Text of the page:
Thursday, December 14, 2006

Airline Deregulation -- Again

Speaking of airline deregulation...

I don’t know if you caught it but Kai Ryssdal of MarketPlace had a story about the airline business on NPR just yesterday. It’s the same old story. Airline deregulation has been bad for the airline business but good for the traveling public. The “good” being mostly cheap airfares.

The “traveling public” does not equate to the American Public. Has deregulation been good for America ? Let’s look at what cheap airfares have done for America. According to Mr. Ryssdal’s story, there have been over 100 airline bankruptcies since deregulation. A quick search on NPR’s site reveals another story that the Pension Benefit Guaranty Corporation was 23 billion dollars in the hole -- last year. Who is the Pension Guaranty Corporation ? Us, the taxpayers.

If you delve into this mess, you’ll find a substantial portion of that deficit is due to airlines declaring bankruptcy -- not because of their pension liabilities but -- to terminate their pension liabilities. It’s a tactic to foist their pension obligations on the taxpayers so that the company can survive to fly another day in order to create even more destructive competition in the airline industry.

Let’s review. Airlines can’t make money in a deregulated environment. You can let all of them go bankrupt and the process will just start all over again. Well, actually we can’t afford to let them all go bankrupt. Air transportation is too vital to the national economy. Which is one reason the government keeps finding ways to bail them out. In order to survive in a system that isn’t survivable the airlines are bleeding their employees which will bring on a whole host of even more ills. In the meantime, they’re dumping their debts on the American Public -- the very same people that are supposedly reaping the rewards of “cheap” airfares. By the way, I don’t know if you’ve been flying lately or not but “rewarding” is not how I’d characterize the experience.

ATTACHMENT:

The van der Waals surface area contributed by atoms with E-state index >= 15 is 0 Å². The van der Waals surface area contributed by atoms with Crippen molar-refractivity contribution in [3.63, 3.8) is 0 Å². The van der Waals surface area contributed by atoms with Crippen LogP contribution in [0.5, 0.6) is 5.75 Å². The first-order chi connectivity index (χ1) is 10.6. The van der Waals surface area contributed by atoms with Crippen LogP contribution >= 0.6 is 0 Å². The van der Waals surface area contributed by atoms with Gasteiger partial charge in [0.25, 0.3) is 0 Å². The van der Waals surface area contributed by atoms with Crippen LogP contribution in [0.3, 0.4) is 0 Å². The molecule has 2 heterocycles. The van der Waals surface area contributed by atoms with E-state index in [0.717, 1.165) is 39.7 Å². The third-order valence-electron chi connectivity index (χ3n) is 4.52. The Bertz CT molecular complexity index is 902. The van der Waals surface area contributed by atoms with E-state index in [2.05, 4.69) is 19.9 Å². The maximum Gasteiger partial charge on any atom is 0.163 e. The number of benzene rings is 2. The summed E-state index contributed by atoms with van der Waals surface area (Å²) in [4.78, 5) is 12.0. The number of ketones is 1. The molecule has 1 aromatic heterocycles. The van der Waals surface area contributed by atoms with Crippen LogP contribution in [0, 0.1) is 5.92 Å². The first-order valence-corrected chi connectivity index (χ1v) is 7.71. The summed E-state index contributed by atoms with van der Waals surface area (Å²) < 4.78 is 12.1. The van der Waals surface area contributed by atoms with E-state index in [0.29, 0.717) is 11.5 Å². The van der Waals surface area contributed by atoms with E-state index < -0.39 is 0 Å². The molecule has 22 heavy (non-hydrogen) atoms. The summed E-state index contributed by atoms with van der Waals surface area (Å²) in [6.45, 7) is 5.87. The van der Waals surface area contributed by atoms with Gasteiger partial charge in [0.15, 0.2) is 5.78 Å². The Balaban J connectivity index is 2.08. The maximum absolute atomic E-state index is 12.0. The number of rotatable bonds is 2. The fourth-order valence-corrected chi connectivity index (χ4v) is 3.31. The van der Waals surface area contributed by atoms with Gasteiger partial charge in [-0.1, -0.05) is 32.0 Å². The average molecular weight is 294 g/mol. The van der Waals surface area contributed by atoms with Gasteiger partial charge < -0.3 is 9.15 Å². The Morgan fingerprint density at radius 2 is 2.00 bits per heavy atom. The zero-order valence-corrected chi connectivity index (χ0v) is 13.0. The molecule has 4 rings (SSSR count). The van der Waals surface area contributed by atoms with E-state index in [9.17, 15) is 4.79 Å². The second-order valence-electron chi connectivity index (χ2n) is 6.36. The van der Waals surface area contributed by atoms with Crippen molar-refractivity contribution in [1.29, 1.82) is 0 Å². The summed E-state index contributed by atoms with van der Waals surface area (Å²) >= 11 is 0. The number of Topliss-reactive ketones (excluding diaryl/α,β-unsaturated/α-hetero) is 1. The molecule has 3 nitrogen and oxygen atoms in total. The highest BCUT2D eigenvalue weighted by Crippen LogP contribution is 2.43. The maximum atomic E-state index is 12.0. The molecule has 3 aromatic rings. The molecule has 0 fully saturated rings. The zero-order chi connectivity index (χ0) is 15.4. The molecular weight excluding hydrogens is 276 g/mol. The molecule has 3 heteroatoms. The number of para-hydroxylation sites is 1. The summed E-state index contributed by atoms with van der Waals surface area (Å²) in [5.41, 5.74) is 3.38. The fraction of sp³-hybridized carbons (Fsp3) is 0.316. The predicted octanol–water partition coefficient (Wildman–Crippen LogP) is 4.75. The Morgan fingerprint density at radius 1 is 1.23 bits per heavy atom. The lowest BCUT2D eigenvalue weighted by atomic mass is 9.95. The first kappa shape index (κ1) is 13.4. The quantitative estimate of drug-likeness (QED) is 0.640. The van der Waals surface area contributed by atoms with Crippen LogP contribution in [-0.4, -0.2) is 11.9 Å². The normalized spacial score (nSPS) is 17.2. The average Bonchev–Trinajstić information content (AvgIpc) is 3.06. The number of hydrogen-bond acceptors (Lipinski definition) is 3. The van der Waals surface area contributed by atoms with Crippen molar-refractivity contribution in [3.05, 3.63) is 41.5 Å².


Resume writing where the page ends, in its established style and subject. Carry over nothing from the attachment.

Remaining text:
In case I didn’t make it clear earlier, the solution (or at least a solution) is sitting right in front of us. A 100-airplane -an-hour airport can’t accept but 100 airplanes an hour. (We won’t talk about weather -- for now.) Don’t let the airlines (or anybody else) schedule more than 100 an hour (unlike the 110, 120, 130 an hour that they do now.)

Somebody has to decide who gets those slots and I’d recommend the Federal government. They are supposed to be the fair arbitrator in our nation, the ones looking after the Public’s interest. (Have I mentioned how important I think public service is ?) The Free Marketeers would probably tell you that the “market” would do better job of it. But hey, they said that about airline deregulation too.

Don Brown
December 14, 2006

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